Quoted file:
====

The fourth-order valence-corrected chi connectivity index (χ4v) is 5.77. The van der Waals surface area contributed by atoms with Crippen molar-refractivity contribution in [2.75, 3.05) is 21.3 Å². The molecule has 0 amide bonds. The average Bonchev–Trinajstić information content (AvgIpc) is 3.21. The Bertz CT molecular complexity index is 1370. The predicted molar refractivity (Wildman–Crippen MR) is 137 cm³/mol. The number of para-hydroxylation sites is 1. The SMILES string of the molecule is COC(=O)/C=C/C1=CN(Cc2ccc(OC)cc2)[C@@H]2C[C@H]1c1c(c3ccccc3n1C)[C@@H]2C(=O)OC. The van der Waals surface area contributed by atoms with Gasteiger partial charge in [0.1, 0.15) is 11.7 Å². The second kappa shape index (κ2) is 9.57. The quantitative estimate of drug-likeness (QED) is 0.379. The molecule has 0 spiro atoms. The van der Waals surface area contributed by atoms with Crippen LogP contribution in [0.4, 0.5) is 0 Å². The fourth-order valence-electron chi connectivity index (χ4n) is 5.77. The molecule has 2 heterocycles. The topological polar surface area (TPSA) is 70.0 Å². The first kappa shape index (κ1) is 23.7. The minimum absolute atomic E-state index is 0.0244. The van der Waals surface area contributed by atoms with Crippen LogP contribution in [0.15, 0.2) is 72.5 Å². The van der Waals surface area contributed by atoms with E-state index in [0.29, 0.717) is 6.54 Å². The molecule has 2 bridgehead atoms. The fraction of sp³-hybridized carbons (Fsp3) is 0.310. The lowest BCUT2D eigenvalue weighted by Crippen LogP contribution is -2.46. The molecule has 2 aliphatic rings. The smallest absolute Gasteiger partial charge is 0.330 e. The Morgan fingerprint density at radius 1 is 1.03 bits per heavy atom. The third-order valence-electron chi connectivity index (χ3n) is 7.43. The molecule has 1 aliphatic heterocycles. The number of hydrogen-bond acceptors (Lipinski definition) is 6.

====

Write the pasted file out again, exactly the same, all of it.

The fourth-order valence-corrected chi connectivity index (χ4v) is 5.77. The van der Waals surface area contributed by atoms with Crippen molar-refractivity contribution in [2.75, 3.05) is 21.3 Å². The molecule has 0 amide bonds. The average Bonchev–Trinajstić information content (AvgIpc) is 3.21. The Bertz CT molecular complexity index is 1370. The predicted molar refractivity (Wildman–Crippen MR) is 137 cm³/mol. The number of para-hydroxylation sites is 1. The SMILES string of the molecule is COC(=O)/C=C/C1=CN(Cc2ccc(OC)cc2)[C@@H]2C[C@H]1c1c(c3ccccc3n1C)[C@@H]2C(=O)OC. The van der Waals surface area contributed by atoms with Gasteiger partial charge in [0.1, 0.15) is 11.7 Å². The second kappa shape index (κ2) is 9.57. The quantitative estimate of drug-likeness (QED) is 0.379. The molecule has 0 spiro atoms. The van der Waals surface area contributed by atoms with Crippen LogP contribution in [0.4, 0.5) is 0 Å². The fourth-order valence-electron chi connectivity index (χ4n) is 5.77. The molecule has 2 heterocycles. The topological polar surface area (TPSA) is 70.0 Å². The first kappa shape index (κ1) is 23.7. The minimum absolute atomic E-state index is 0.0244. The van der Waals surface area contributed by atoms with Crippen LogP contribution in [0.15, 0.2) is 72.5 Å². The van der Waals surface area contributed by atoms with E-state index in [0.29, 0.717) is 6.54 Å². The molecule has 2 bridgehead atoms. The fraction of sp³-hybridized carbons (Fsp3) is 0.310. The lowest BCUT2D eigenvalue weighted by Crippen LogP contribution is -2.46. The molecule has 2 aliphatic rings. The smallest absolute Gasteiger partial charge is 0.330 e. The Morgan fingerprint density at radius 1 is 1.03 bits per heavy atom. The third-order valence-electron chi connectivity index (χ3n) is 7.43. The molecule has 1 aliphatic heterocycles. The number of hydrogen-bond acceptors (Lipinski definition) is 6.